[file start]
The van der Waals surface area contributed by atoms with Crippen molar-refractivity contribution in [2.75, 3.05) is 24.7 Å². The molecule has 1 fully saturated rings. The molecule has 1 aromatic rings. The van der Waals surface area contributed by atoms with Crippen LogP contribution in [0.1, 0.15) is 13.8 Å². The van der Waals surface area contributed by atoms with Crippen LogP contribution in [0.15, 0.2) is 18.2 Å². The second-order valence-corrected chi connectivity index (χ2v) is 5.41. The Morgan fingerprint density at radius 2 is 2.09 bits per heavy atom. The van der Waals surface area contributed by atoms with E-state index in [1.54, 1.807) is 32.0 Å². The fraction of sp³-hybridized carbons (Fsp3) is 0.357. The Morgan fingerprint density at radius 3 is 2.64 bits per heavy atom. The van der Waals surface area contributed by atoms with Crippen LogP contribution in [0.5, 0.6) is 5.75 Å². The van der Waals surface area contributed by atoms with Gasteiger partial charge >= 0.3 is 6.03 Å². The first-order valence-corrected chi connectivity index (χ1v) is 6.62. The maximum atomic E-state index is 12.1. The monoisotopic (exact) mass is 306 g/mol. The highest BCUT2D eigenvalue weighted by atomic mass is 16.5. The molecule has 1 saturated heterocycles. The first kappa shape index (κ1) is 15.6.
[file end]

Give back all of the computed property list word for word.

The van der Waals surface area contributed by atoms with Crippen molar-refractivity contribution in [2.75, 3.05) is 24.7 Å². The molecule has 1 fully saturated rings. The molecule has 1 aromatic rings. The van der Waals surface area contributed by atoms with Crippen LogP contribution in [0.1, 0.15) is 13.8 Å². The van der Waals surface area contributed by atoms with Crippen LogP contribution in [0.15, 0.2) is 18.2 Å². The second-order valence-corrected chi connectivity index (χ2v) is 5.41. The Morgan fingerprint density at radius 2 is 2.09 bits per heavy atom. The van der Waals surface area contributed by atoms with E-state index in [1.54, 1.807) is 32.0 Å². The fraction of sp³-hybridized carbons (Fsp3) is 0.357. The Morgan fingerprint density at radius 3 is 2.64 bits per heavy atom. The van der Waals surface area contributed by atoms with Crippen LogP contribution in [0.5, 0.6) is 5.75 Å². The van der Waals surface area contributed by atoms with Gasteiger partial charge >= 0.3 is 6.03 Å². The first-order valence-corrected chi connectivity index (χ1v) is 6.62. The maximum atomic E-state index is 12.1. The monoisotopic (exact) mass is 306 g/mol. The highest BCUT2D eigenvalue weighted by atomic mass is 16.5. The molecule has 1 saturated heterocycles. The first kappa shape index (κ1) is 15.6.